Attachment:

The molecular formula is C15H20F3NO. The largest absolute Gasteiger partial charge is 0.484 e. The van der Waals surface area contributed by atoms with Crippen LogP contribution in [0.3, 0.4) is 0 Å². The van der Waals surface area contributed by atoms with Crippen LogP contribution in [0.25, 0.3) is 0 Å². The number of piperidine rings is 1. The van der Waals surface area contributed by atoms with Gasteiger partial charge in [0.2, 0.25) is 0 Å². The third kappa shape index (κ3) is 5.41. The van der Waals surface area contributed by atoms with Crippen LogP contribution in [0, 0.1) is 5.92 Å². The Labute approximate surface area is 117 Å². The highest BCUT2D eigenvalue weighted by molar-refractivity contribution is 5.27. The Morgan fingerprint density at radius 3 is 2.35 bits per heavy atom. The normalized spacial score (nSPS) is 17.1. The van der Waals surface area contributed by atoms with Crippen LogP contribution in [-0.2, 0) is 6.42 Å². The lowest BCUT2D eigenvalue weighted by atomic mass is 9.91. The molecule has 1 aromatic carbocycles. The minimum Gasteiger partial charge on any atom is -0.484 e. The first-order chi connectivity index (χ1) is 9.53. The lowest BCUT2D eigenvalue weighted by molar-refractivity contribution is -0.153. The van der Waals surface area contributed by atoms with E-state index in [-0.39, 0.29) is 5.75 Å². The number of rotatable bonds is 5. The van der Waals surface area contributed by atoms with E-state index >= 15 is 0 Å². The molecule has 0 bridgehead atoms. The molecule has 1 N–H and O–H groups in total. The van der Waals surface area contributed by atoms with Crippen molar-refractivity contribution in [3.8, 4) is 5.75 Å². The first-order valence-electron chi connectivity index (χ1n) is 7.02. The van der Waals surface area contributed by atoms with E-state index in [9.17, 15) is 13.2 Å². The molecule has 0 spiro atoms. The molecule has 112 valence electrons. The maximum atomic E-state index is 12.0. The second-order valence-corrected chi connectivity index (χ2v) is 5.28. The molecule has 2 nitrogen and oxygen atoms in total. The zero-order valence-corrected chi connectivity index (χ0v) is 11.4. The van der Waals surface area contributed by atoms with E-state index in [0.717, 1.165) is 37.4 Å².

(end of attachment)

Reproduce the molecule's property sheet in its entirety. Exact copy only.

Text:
The molecular formula is C15H20F3NO. The largest absolute Gasteiger partial charge is 0.484 e. The van der Waals surface area contributed by atoms with Crippen LogP contribution in [0.3, 0.4) is 0 Å². The van der Waals surface area contributed by atoms with Crippen LogP contribution in [0.25, 0.3) is 0 Å². The number of piperidine rings is 1. The van der Waals surface area contributed by atoms with Gasteiger partial charge in [0.2, 0.25) is 0 Å². The third kappa shape index (κ3) is 5.41. The van der Waals surface area contributed by atoms with Crippen LogP contribution in [0, 0.1) is 5.92 Å². The Labute approximate surface area is 117 Å². The highest BCUT2D eigenvalue weighted by molar-refractivity contribution is 5.27. The Morgan fingerprint density at radius 3 is 2.35 bits per heavy atom. The normalized spacial score (nSPS) is 17.1. The van der Waals surface area contributed by atoms with Crippen LogP contribution in [-0.2, 0) is 6.42 Å². The lowest BCUT2D eigenvalue weighted by atomic mass is 9.91. The molecule has 1 aromatic carbocycles. The minimum Gasteiger partial charge on any atom is -0.484 e. The first-order chi connectivity index (χ1) is 9.53. The lowest BCUT2D eigenvalue weighted by molar-refractivity contribution is -0.153. The van der Waals surface area contributed by atoms with E-state index in [-0.39, 0.29) is 5.75 Å². The number of rotatable bonds is 5. The van der Waals surface area contributed by atoms with E-state index >= 15 is 0 Å². The molecule has 0 bridgehead atoms. The molecule has 1 N–H and O–H groups in total. The van der Waals surface area contributed by atoms with Crippen molar-refractivity contribution in [3.8, 4) is 5.75 Å². The first-order valence-electron chi connectivity index (χ1n) is 7.02. The van der Waals surface area contributed by atoms with E-state index in [9.17, 15) is 13.2 Å². The molecule has 0 spiro atoms. The molecule has 112 valence electrons. The maximum atomic E-state index is 12.0. The second-order valence-corrected chi connectivity index (χ2v) is 5.28. The molecule has 2 nitrogen and oxygen atoms in total. The zero-order valence-corrected chi connectivity index (χ0v) is 11.4. The van der Waals surface area contributed by atoms with E-state index in [0.717, 1.165) is 37.4 Å².